Revising U.S. Grand Strategy Toward China is an often appallingly superficial, double standard laden, intellectually dishonest pot-calling-the-kettle-black screed. The authors assign oppressive and expansionist motives and objectives to China’s domestic policies and external initiatives (including the AIIB, regional bilateral and multilateral trade agreements, cooperative development schemes like “the New Silk Road”), while positing the innocence and benevolence–together with, however, the geostrategic imperative–of maintaining American hegemony in Asia.
The CFR treatise’s authors spell out initiatives and policies the U.S. should adopt to become “more strategically pro-active in meeting the Chinese challenge to U.S. interests….” These include “construct[ing] a new set of trading relationships in Asia that exclude China, fashion effective policies to deal with China’s …geo-economic tools in Asia and beyond, and …create a new technology-control mechanism vis-à-vis China.” Such policies are already in place or in process within the Obama administration’s “Asian pivot.”
A US Navy FA-18E taxis on the flight deck of USS George Washington during the ‘Keen Sword’, a US-Japan military exercise at the Pacific Ocean on December 10, 2010. The eight-day-long exercise which started on Decomber 3 ends on December 10 as around 10,500 US service members and their Japanese Self Defence Forces counterparts participated in.
Item #3 Pentagon shills in print and before Congress claiming “the China Threat” to ensure bigger budgets.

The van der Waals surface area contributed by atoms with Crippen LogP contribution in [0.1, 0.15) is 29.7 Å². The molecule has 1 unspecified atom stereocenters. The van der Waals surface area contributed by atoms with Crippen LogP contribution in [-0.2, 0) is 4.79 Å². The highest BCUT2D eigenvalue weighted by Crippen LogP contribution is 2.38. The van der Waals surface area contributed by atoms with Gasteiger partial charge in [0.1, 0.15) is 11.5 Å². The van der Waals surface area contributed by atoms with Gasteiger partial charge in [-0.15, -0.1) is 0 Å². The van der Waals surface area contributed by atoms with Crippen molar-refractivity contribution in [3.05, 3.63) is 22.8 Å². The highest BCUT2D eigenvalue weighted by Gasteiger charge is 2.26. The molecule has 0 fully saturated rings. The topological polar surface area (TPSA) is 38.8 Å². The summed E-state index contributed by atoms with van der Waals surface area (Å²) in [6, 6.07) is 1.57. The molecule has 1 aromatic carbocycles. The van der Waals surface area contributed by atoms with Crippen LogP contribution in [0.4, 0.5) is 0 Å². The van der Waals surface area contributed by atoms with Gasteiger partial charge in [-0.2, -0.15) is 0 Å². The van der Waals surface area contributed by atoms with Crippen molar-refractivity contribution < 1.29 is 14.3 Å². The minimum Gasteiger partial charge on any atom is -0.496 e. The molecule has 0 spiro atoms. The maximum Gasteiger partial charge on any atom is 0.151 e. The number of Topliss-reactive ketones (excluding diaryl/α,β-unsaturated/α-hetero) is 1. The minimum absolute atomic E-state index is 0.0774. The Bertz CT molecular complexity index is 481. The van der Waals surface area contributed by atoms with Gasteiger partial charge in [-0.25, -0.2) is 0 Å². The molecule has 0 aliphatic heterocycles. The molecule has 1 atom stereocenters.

Self-serving alarums by purveyors of “the China threat” myth, issued through suborned and subsidized “think tanks,” national affairs journals, websites and other media—have reached unprecedentedly high volume as a chorus for Pentagon officials appearing before Congress and seeking bigger budgets and missions in East Asia.
The journal The National Interest has become a vehicle for this kind of self-interested shilling, and an article entitled “Superpower Showdown: America Can Stop Chinese Aggression in Asia” by Harry J. Kazianis could be a classic of the genre.
In its March/April 2015 edition, we have seen the same phenomenon entitled “The Case for Archipelagic Defense” by Andrew F. Krepinevich, Jr., in the more prestigious Foreign Affairs. This article urges a new role for the U.S. Army. “Rather than risk sending warships within range of PLA defenses or diverting submarines from higher-priority missions, the United States and its allies could rely on ground forces, based along the first island chain and armed with mobile launchers and antiship cruise missiles, to perform the same operations.”
Item #4 The relentless building on Okinawa, at Henoko–despite near deep, determined opposition of the provincial government–of a massive new U.S. military base, symbolically and practically representing permanent massive U.S. military presence of Japan. This base has little to do with the defense of Japan, but rather is about maintaining U.S. regional military primacy.
What is behind Washington’s increasingly shrill and apparently manic, even irrational, actions and words toward China? The answer is, I believe, provided by the late great Singapore leader Lee Kuan Yew. In an interview in The Atlantic magazine, March 2013 edition, Lee said:
“For America to be displaced, not in the world, but only in the western Pacific, by an Asian people long despised and dismissed with contempt as decadent, feeble, corrupt, and inept is emotionally very difficult to accept.
“The sense of cultural superiority of the Americans will make this adjustment most difficult. Americans believe their ideas are universal—the supremacy of the individual and free, unfettered expression. But they are not—never were.
“Unlike other emergent countries, China wants to be China and accepted as such, not as an honorary member of the West. The Chinese will want to share this century as co-equals with the United States.”
Until America accepts and adjusts to this reality expect danger and conflict in Asia.